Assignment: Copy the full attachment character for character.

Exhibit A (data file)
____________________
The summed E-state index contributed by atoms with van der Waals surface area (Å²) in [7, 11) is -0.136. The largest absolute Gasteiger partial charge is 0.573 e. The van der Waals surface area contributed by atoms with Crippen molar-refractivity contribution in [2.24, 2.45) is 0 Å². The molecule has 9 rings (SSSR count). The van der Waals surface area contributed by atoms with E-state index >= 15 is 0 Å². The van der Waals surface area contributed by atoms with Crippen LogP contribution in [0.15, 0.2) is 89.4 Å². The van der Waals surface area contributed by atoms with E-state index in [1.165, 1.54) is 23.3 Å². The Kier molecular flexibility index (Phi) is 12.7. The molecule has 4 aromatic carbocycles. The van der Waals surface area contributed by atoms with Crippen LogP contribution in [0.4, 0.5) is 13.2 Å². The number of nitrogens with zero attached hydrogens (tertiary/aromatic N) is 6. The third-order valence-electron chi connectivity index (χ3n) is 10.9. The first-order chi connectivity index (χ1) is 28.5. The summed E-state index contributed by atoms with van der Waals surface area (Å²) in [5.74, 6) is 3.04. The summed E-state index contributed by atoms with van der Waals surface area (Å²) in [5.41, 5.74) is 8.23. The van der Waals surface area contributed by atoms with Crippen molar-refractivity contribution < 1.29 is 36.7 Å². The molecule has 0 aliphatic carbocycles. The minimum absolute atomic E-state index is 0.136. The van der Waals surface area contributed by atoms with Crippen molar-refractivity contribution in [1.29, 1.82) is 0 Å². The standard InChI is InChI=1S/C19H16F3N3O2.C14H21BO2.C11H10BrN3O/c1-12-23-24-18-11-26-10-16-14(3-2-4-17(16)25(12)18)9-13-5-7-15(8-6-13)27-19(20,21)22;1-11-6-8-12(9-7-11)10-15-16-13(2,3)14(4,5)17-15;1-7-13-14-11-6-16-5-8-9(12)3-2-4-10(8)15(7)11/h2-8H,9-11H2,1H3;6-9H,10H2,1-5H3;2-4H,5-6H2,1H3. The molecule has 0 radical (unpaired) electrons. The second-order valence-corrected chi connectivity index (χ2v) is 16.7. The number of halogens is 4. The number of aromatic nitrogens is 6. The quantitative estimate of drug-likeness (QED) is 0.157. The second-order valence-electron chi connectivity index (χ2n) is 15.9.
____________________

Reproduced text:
The summed E-state index contributed by atoms with van der Waals surface area (Å²) in [7, 11) is -0.136. The largest absolute Gasteiger partial charge is 0.573 e. The van der Waals surface area contributed by atoms with Crippen molar-refractivity contribution in [2.24, 2.45) is 0 Å². The molecule has 9 rings (SSSR count). The van der Waals surface area contributed by atoms with E-state index >= 15 is 0 Å². The van der Waals surface area contributed by atoms with Crippen LogP contribution in [0.15, 0.2) is 89.4 Å². The van der Waals surface area contributed by atoms with E-state index in [1.165, 1.54) is 23.3 Å². The Kier molecular flexibility index (Phi) is 12.7. The molecule has 4 aromatic carbocycles. The van der Waals surface area contributed by atoms with Crippen LogP contribution in [0.4, 0.5) is 13.2 Å². The number of nitrogens with zero attached hydrogens (tertiary/aromatic N) is 6. The third-order valence-electron chi connectivity index (χ3n) is 10.9. The first-order chi connectivity index (χ1) is 28.5. The summed E-state index contributed by atoms with van der Waals surface area (Å²) in [5.74, 6) is 3.04. The summed E-state index contributed by atoms with van der Waals surface area (Å²) in [5.41, 5.74) is 8.23. The van der Waals surface area contributed by atoms with Crippen molar-refractivity contribution < 1.29 is 36.7 Å². The molecule has 0 aliphatic carbocycles. The minimum absolute atomic E-state index is 0.136. The van der Waals surface area contributed by atoms with Crippen molar-refractivity contribution in [1.29, 1.82) is 0 Å². The standard InChI is InChI=1S/C19H16F3N3O2.C14H21BO2.C11H10BrN3O/c1-12-23-24-18-11-26-10-16-14(3-2-4-17(16)25(12)18)9-13-5-7-15(8-6-13)27-19(20,21)22;1-11-6-8-12(9-7-11)10-15-16-13(2,3)14(4,5)17-15;1-7-13-14-11-6-16-5-8-9(12)3-2-4-10(8)15(7)11/h2-8H,9-11H2,1H3;6-9H,10H2,1-5H3;2-4H,5-6H2,1H3. The molecule has 0 radical (unpaired) electrons. The second-order valence-corrected chi connectivity index (χ2v) is 16.7. The number of halogens is 4. The number of aromatic nitrogens is 6. The quantitative estimate of drug-likeness (QED) is 0.157. The second-order valence-electron chi connectivity index (χ2n) is 15.9.